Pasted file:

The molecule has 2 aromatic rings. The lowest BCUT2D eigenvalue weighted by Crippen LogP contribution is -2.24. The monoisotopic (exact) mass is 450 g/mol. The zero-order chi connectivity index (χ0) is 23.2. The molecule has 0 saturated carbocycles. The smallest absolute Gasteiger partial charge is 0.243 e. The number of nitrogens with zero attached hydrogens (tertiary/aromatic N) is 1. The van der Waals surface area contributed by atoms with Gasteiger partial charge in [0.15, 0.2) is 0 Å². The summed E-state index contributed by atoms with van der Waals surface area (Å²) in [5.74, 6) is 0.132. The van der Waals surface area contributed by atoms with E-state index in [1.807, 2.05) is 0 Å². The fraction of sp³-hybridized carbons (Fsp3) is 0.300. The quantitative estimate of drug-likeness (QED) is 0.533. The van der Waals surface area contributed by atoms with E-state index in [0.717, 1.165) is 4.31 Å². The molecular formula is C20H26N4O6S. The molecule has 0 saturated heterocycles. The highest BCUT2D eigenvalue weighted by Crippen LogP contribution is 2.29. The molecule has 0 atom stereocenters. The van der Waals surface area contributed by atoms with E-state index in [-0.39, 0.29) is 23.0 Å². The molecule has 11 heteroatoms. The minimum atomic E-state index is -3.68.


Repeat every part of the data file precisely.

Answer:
The molecule has 2 aromatic rings. The lowest BCUT2D eigenvalue weighted by Crippen LogP contribution is -2.24. The monoisotopic (exact) mass is 450 g/mol. The zero-order chi connectivity index (χ0) is 23.2. The molecule has 0 saturated carbocycles. The smallest absolute Gasteiger partial charge is 0.243 e. The number of nitrogens with zero attached hydrogens (tertiary/aromatic N) is 1. The van der Waals surface area contributed by atoms with Gasteiger partial charge in [0.15, 0.2) is 0 Å². The summed E-state index contributed by atoms with van der Waals surface area (Å²) in [5.74, 6) is 0.132. The van der Waals surface area contributed by atoms with E-state index in [1.807, 2.05) is 0 Å². The fraction of sp³-hybridized carbons (Fsp3) is 0.300. The quantitative estimate of drug-likeness (QED) is 0.533. The van der Waals surface area contributed by atoms with E-state index in [0.717, 1.165) is 4.31 Å². The molecular formula is C20H26N4O6S. The molecule has 0 saturated heterocycles. The highest BCUT2D eigenvalue weighted by Crippen LogP contribution is 2.29. The molecule has 0 atom stereocenters. The van der Waals surface area contributed by atoms with E-state index in [-0.39, 0.29) is 23.0 Å². The molecule has 11 heteroatoms. The minimum atomic E-state index is -3.68.